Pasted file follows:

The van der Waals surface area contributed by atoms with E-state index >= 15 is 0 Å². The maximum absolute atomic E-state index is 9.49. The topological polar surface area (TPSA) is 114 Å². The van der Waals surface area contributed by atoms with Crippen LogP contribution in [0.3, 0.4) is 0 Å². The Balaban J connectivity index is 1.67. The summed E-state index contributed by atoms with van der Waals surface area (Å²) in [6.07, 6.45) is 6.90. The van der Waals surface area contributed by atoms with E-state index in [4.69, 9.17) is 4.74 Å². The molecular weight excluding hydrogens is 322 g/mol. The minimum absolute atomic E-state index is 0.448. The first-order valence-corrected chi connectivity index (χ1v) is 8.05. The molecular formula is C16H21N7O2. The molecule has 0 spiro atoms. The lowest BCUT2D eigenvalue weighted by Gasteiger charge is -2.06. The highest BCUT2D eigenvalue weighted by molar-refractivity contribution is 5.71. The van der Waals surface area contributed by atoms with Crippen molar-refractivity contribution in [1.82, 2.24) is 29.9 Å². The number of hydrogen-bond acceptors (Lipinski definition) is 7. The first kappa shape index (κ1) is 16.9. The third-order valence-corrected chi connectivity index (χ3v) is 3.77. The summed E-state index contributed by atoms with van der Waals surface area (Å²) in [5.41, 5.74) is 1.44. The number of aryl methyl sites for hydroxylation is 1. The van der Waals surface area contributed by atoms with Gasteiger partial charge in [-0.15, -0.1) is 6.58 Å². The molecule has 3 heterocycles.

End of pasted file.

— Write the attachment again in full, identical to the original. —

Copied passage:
The van der Waals surface area contributed by atoms with E-state index >= 15 is 0 Å². The maximum absolute atomic E-state index is 9.49. The topological polar surface area (TPSA) is 114 Å². The van der Waals surface area contributed by atoms with Crippen LogP contribution in [0.3, 0.4) is 0 Å². The Balaban J connectivity index is 1.67. The summed E-state index contributed by atoms with van der Waals surface area (Å²) in [6.07, 6.45) is 6.90. The van der Waals surface area contributed by atoms with E-state index in [4.69, 9.17) is 4.74 Å². The molecular weight excluding hydrogens is 322 g/mol. The minimum absolute atomic E-state index is 0.448. The first-order valence-corrected chi connectivity index (χ1v) is 8.05. The molecular formula is C16H21N7O2. The molecule has 0 spiro atoms. The lowest BCUT2D eigenvalue weighted by Gasteiger charge is -2.06. The highest BCUT2D eigenvalue weighted by molar-refractivity contribution is 5.71. The van der Waals surface area contributed by atoms with Crippen molar-refractivity contribution in [1.82, 2.24) is 29.9 Å². The number of hydrogen-bond acceptors (Lipinski definition) is 7. The first kappa shape index (κ1) is 16.9. The third-order valence-corrected chi connectivity index (χ3v) is 3.77. The summed E-state index contributed by atoms with van der Waals surface area (Å²) in [5.41, 5.74) is 1.44. The number of aryl methyl sites for hydroxylation is 1. The van der Waals surface area contributed by atoms with Gasteiger partial charge in [-0.15, -0.1) is 6.58 Å². The molecule has 3 heterocycles.